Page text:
U.G. is conscripted against his will, yet they do not want him to be around. They find it objectionable for him to sleep in the barracks, so they place him in a hospital. But for how long? A week later, he is sent back to the garrison. Instantly, he is appointed as a clerk so he is not seen too much. An endless routine of daily abuse — both verbal and physical — begins. His comrades in arms fight each other to stand behind him or close to him at the canteen line! When he goes to the garrison shop, he is shunned if other soldiers are around. But if he is there alone, advances are commonplace: “Come in, I’ll give you anything you like.”
A specialized sergeant makes amicable gestures. Every day, he brings U.G. newspapers, inquires after his well-being, and pats him on the back. U.G. thinks he has finally found someone who understands him. But then, after he has completed his military service, he gets a phone call from the sergeant: “I’ve been relocated to Edirne. It’s about time we meet.” He manages to get through boot camp without dropping any hints about his plight to family members who pay frequent visits. He makes his mother happy at the oath of enlistment ceremony and is then dispatched to a skilled unit in Cyprus for the remainder of his military service.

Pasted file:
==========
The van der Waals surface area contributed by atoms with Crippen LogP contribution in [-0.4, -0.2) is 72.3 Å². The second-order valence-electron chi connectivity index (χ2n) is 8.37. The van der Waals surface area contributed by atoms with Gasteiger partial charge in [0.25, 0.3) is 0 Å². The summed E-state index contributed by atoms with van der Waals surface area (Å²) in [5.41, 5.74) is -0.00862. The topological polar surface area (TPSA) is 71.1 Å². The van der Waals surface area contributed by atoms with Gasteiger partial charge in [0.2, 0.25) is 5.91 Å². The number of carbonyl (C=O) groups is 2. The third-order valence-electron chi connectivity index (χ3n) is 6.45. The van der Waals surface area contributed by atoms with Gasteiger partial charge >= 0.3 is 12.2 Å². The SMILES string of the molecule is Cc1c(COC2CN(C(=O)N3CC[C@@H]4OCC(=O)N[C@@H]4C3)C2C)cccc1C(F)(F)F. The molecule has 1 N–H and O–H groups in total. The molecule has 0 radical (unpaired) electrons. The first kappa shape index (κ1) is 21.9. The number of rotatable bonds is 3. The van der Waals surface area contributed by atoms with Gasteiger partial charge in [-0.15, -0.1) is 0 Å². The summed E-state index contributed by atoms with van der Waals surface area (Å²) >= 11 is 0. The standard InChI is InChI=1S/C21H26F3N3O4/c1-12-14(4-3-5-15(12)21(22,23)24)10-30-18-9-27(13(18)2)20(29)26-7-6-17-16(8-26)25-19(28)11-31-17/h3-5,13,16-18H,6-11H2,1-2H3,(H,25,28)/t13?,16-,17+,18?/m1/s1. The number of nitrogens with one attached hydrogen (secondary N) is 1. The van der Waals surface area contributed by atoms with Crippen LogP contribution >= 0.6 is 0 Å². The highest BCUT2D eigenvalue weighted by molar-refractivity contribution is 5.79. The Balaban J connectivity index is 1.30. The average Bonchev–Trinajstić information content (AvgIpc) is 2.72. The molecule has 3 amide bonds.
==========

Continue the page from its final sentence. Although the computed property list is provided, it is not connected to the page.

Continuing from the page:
He keeps in mind the name of someone who, the “helpful’ sergeant said, is “the sole person [who can] resolve your situation.” He wants to go to that person in Cyprus, but that’s not easy since the man is a “pasha” [general]. After much trying, he finally gets access. But the “considerate” pasha “can’t allow anything like that” in his garrison and U.G. is hastily dispatched to Ankara. The military refuses to pay for his travel expenses, so he spends his last money on a cheap plane ticket. At the military hospital in Ankara, he spends a week with soldiers suffering from various illnesses. Then, without even appearing before the medical board, he is asked to sign the papers that grant him his freedom. His plight, however, is far from over.